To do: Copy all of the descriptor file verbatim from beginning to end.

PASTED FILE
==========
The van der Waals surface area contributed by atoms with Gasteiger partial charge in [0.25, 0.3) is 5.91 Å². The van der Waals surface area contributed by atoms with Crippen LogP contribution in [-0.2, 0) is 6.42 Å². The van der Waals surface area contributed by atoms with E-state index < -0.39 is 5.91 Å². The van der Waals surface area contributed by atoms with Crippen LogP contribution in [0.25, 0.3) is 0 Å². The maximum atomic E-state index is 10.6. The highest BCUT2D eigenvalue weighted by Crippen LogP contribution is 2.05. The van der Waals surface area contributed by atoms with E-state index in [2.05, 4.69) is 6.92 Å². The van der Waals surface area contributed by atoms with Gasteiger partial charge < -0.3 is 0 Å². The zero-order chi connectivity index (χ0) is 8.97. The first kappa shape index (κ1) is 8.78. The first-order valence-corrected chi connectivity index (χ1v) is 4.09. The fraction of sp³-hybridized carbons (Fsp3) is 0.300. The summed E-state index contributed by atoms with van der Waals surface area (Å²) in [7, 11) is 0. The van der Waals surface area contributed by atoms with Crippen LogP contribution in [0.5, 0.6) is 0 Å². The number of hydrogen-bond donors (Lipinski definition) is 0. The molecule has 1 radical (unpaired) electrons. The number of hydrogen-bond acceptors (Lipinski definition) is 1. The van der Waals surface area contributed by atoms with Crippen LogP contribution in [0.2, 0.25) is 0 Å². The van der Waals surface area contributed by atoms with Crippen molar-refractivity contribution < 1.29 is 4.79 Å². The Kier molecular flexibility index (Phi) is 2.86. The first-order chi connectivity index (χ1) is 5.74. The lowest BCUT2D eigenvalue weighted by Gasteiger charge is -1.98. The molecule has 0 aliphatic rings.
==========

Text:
The van der Waals surface area contributed by atoms with Gasteiger partial charge in [0.25, 0.3) is 5.91 Å². The van der Waals surface area contributed by atoms with Crippen LogP contribution in [-0.2, 0) is 6.42 Å². The van der Waals surface area contributed by atoms with E-state index < -0.39 is 5.91 Å². The van der Waals surface area contributed by atoms with Crippen LogP contribution in [0.25, 0.3) is 0 Å². The maximum atomic E-state index is 10.6. The highest BCUT2D eigenvalue weighted by Crippen LogP contribution is 2.05. The van der Waals surface area contributed by atoms with E-state index in [2.05, 4.69) is 6.92 Å². The van der Waals surface area contributed by atoms with Gasteiger partial charge < -0.3 is 0 Å². The zero-order chi connectivity index (χ0) is 8.97. The first kappa shape index (κ1) is 8.78. The first-order valence-corrected chi connectivity index (χ1v) is 4.09. The fraction of sp³-hybridized carbons (Fsp3) is 0.300. The summed E-state index contributed by atoms with van der Waals surface area (Å²) in [7, 11) is 0. The van der Waals surface area contributed by atoms with Crippen LogP contribution in [0.5, 0.6) is 0 Å². The number of hydrogen-bond donors (Lipinski definition) is 0. The molecule has 1 radical (unpaired) electrons. The number of hydrogen-bond acceptors (Lipinski definition) is 1. The van der Waals surface area contributed by atoms with Crippen LogP contribution in [0.2, 0.25) is 0 Å². The van der Waals surface area contributed by atoms with Crippen molar-refractivity contribution < 1.29 is 4.79 Å². The Kier molecular flexibility index (Phi) is 2.86. The first-order chi connectivity index (χ1) is 5.74. The lowest BCUT2D eigenvalue weighted by Gasteiger charge is -1.98. The molecule has 0 aliphatic rings.